Recently, much has been made of disadvantaged students in the press. I’m not ashamed to say I’m one of them- currently, I receive the maximum maintence loan and grant payments from the student loans company. I received £60 combined from each parent on the very first day of uni, and made my own way from there.
I’m in the third year of my degree, and have landed myself a comfortable part time job in the student union, working 13 hours a week. Thanks to the student loans company, I could splash out on a new laptop, pay rent and buy textbooks at the start of term. Thanks to my job, I can do my food shopping. I’m more fortunate than some- I’ve friends with maxed out credit cards as well as the student loan, living off sales they’ve made on eBay.
Some argue that it’s possible for the average student to live comfortably off the maitenence grant and loan for three month stints at a time. There’s some truth in this- when I first moved to uni, the loan was the most money I’d ever been in possession of. Some of us went a bit mad. But now we’re in third year, we’ve all sobered up, and as we edge closer to the end of the student bubble, we’re starting to face up to the prospect of starting life below zero. By this, I’m referring to the debt that we accrue whilst at uni- the debts that’ll loom over our heads before and after we reach the £15,000 threshold to start making payments, as well as the student overdraft that we’ll spend our graduate summer paying off.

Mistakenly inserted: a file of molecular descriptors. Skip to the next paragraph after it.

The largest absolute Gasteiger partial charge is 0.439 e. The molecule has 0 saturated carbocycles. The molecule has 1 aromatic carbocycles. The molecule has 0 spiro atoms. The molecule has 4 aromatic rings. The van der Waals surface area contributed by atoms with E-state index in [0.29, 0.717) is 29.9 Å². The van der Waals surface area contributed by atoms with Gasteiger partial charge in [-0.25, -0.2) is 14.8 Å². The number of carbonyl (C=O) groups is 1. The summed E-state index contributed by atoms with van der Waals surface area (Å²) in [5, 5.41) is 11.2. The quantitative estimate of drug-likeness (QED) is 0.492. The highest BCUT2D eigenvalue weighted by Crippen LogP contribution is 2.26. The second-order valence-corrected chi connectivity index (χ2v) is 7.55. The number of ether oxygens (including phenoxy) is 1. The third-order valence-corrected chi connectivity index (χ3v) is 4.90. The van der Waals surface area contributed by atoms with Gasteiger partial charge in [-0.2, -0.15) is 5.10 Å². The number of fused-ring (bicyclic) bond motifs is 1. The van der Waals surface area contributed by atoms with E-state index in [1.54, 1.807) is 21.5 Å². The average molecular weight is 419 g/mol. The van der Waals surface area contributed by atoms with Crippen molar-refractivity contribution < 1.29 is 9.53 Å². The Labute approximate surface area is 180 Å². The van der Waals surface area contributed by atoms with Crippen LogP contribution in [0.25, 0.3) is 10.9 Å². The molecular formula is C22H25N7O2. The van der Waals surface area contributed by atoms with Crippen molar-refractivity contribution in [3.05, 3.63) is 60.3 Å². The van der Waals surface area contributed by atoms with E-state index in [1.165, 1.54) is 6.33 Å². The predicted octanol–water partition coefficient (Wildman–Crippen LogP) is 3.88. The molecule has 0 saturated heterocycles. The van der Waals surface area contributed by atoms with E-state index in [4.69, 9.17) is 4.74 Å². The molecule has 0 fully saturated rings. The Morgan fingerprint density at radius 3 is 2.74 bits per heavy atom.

Last week, my university society took part in a debate with Conservative Futures. They argued that different fees for different courses will ‘increase flexibility’ for students. Positive talk of these plans are, put simply, incredulous. Quite the contrary – these plans will leave us disadvantaged types stuck. The idea of choosing a degree based on price rather than passion is elitist in the extreme. Forget social mobility. The level playing ground will be the bumpiest course yet.
I came to uni primarily because I’d had a taste of the minimum wage life, and I didn’t want to live it forever. I can only speak for myself when I talk of an overwhelming fear of working towards nothing- but I’m sure there’s some students who feel the same. We’re all too aware of the prospect of being spat out into a job market with no space for us.
This Wednesday, students will march in central London to protest about the proposed rise in tutition fees. We won’t just be marching for ourselves- the fee increase won’t affect us just yet, that’ll take place in 2012.
We’ll be marching because we’re angry that graduate unemployement is the highest it’s been for 17 years. We’ll be marching in indignation and disgust at the fact the the very same people who promise us that ‘we’re all in this together’ benefited quite nicely from their own free higher education – lest we forget, at least in England, tution fees were only introduced 12 years ago. We’ll be marching because when we do attempt to break into our fields of interest, there’s a high chance we’ll be exploited by companies who expect graduates to work for free (endearingly called interships) for any time spanning from six months to a year, with no guarantee of a job at the end of the tunnel. We’ll be marching for our younger sisters and brothers- for all teenagers, whose university aspirations are becoming less and less likely. We’ll be marching because the coalition’s ‘fair’ rhetoric isn’t washing with us.